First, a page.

I am looking forward to this year’s annual meeting of the American Academy of Religion for a number of reasons. First, it will be my first time attending the conference and thus marks an important “first” in my theological life. Second, the schedule looks fantastic, and I am looking forward to hearing/seeing some scholars that have been important influences in my studies. Third, this will be my first trip to Montreal despite having lived in Canada for over three years now, and it will be nice to visit there a mere two weeks before we move back to the u.s. of a.
Finally, I am looking forward to a meeting there with some of the other participants in the Rock and Theology project that I’ve hooked up with in recent months. (My most recent post, on the inclusive Christian spirituality of the indie rock band Sunny Day Real Estate, is here.) The project’s blog has generated some interesting reactions, largely positive (“This is a very, very, very interesting project similar to a thousand and one conversations I’ve had over the years”) but also some negative, the latter usually along the lines of “This isn’t real theology” or “Rock music does not belong in the Mass.” The former complaint is usually the result of a very narrow definition of “theology” or a very narrow view of what sorts of culture-making are worthy of theological reflection. The latter, a quite common response to the blog, is simply the result of careless misreading or of superimposing one’s own pet liturgy-war interests onto the project. None of us, from what I can tell, have much interest in arguing for the use of rock music in the liturgy.
R&T project founders Tom Beaudoin (Fordham University) and Brian Robinette (St. Louis University) had a piece published in a recent issue of America Magazine which nicely lays out some of the theological moves being made in their, and our, reflections so far, especially the claim that theology should “foster a Catholic curiosity about rock,” in Beaudoin’s words. From the America piece:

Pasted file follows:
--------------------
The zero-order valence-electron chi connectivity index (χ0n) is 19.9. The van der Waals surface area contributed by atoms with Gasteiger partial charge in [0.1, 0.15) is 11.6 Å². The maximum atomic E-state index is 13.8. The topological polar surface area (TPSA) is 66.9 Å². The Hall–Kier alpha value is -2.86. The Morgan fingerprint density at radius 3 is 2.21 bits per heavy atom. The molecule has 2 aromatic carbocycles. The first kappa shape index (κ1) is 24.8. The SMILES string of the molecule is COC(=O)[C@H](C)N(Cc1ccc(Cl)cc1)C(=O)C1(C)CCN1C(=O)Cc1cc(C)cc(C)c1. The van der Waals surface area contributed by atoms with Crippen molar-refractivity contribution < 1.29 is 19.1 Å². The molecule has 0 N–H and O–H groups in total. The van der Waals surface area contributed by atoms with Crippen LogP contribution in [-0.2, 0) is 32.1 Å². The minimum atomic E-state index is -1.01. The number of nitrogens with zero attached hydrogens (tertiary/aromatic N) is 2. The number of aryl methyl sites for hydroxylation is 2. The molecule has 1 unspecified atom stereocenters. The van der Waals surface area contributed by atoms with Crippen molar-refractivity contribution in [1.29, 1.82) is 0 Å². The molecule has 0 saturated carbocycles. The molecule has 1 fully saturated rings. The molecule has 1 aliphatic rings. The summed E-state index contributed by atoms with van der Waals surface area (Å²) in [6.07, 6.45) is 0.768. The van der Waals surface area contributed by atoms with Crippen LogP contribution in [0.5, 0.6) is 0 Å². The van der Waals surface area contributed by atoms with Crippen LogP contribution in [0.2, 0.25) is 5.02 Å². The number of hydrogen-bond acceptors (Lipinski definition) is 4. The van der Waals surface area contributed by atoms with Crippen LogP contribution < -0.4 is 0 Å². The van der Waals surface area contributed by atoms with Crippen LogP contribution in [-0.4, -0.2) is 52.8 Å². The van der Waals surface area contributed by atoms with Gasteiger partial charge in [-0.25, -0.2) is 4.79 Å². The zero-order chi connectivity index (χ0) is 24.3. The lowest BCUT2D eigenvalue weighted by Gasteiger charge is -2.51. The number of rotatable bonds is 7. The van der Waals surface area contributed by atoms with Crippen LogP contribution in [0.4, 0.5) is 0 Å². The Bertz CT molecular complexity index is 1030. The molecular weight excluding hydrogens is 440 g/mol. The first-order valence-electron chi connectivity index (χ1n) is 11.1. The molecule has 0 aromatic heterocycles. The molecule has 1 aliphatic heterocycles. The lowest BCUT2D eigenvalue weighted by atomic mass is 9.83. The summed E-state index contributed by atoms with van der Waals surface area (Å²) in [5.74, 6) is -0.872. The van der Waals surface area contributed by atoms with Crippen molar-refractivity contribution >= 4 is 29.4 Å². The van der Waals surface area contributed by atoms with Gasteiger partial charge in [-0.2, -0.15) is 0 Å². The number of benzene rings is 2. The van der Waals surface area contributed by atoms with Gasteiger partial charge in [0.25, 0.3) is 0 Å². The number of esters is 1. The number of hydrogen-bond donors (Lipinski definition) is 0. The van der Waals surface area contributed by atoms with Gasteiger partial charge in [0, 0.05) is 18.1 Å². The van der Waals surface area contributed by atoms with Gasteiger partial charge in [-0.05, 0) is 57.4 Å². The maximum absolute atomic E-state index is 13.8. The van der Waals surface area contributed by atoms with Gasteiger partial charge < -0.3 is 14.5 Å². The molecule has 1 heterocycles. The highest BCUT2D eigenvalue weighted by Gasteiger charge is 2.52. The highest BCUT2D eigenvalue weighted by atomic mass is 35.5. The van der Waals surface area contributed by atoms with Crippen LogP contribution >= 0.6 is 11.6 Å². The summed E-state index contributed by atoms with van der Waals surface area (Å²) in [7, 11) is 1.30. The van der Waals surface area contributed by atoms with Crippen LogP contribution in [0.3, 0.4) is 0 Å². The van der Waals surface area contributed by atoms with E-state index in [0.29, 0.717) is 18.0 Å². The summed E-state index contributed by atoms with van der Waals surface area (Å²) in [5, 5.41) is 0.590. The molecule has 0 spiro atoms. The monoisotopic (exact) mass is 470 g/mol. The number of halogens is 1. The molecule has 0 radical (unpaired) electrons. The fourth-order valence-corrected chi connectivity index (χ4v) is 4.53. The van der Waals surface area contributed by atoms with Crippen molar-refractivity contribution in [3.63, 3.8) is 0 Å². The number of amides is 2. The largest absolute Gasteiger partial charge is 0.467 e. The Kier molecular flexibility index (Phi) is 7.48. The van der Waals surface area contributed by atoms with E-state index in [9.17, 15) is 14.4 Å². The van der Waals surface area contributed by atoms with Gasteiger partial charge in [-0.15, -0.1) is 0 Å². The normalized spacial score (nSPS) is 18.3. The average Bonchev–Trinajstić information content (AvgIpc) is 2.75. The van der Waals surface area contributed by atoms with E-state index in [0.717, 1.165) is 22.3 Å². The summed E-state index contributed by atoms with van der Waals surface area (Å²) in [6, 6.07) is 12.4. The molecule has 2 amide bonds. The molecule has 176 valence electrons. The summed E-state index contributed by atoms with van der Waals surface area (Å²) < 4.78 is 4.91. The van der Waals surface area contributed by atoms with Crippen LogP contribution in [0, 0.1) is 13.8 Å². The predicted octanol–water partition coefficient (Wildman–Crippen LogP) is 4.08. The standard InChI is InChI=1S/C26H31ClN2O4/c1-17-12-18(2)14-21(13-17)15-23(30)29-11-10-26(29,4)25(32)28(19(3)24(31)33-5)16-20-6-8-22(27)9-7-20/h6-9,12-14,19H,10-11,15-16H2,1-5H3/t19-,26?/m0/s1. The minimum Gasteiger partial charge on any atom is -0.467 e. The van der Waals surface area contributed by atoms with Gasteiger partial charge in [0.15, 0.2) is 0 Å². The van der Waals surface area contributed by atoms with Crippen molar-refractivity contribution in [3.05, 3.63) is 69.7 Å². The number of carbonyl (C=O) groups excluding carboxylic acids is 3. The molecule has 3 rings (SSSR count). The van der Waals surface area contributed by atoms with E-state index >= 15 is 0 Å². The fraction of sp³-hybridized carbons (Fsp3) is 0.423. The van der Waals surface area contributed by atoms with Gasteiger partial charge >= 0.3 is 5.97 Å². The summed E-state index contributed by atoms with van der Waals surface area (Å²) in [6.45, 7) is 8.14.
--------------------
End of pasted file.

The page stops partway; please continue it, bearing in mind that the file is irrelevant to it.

Catholic pastoral and theological circles need to overcome a tendency to engage only “higher” forms of artistic expression, which are ill suited for making sense of the actual musical cultures of people today. Evaluative distinctions like “high” and “low” art seem increasingly anachronistic in a secular age and suggest a suspicion of life’s more visceral dimensions, which rock music explores.
Rock music might therefore be thought of as a teacher of theology, not merely a topic for theological investigation. Such possibilities are evident in its prophetic utterances and invitation to celebration, both of which are sometimes mischaracterized as mere self-gratification. Like much in the Christian tradition, rock music can issue strong denunciations of power through protest, while simultaneously affirming the joy of life as though it were one great open-air festival.
That rock music is capable of excesses in both kinds of impulses should not keep theology and ministry from a patient curiosity about the spiritual lives of the many who make secular music an important part of their lives.
So, some questions to throw out to Vox Nova readers: First, despite the obvious role that music plays in our spiritual-religious lives, what is it about intentional reflection on the theological significance rock music and experience that generates such resistance — or even hostility — in particularly Catholic circles? Second, while admitting that there are no doubt many superficial “theologies of pop culture” in circulation these days (The Gospel According to Oprah/Disney, I’m looking at you), let us assume that the “high”/”low” culture distinction has been exposed for the nonsense that it is and ask a) what is it that makes for quality theological reflection on popular culture and b) what are some good examples of this kind of theological reflection?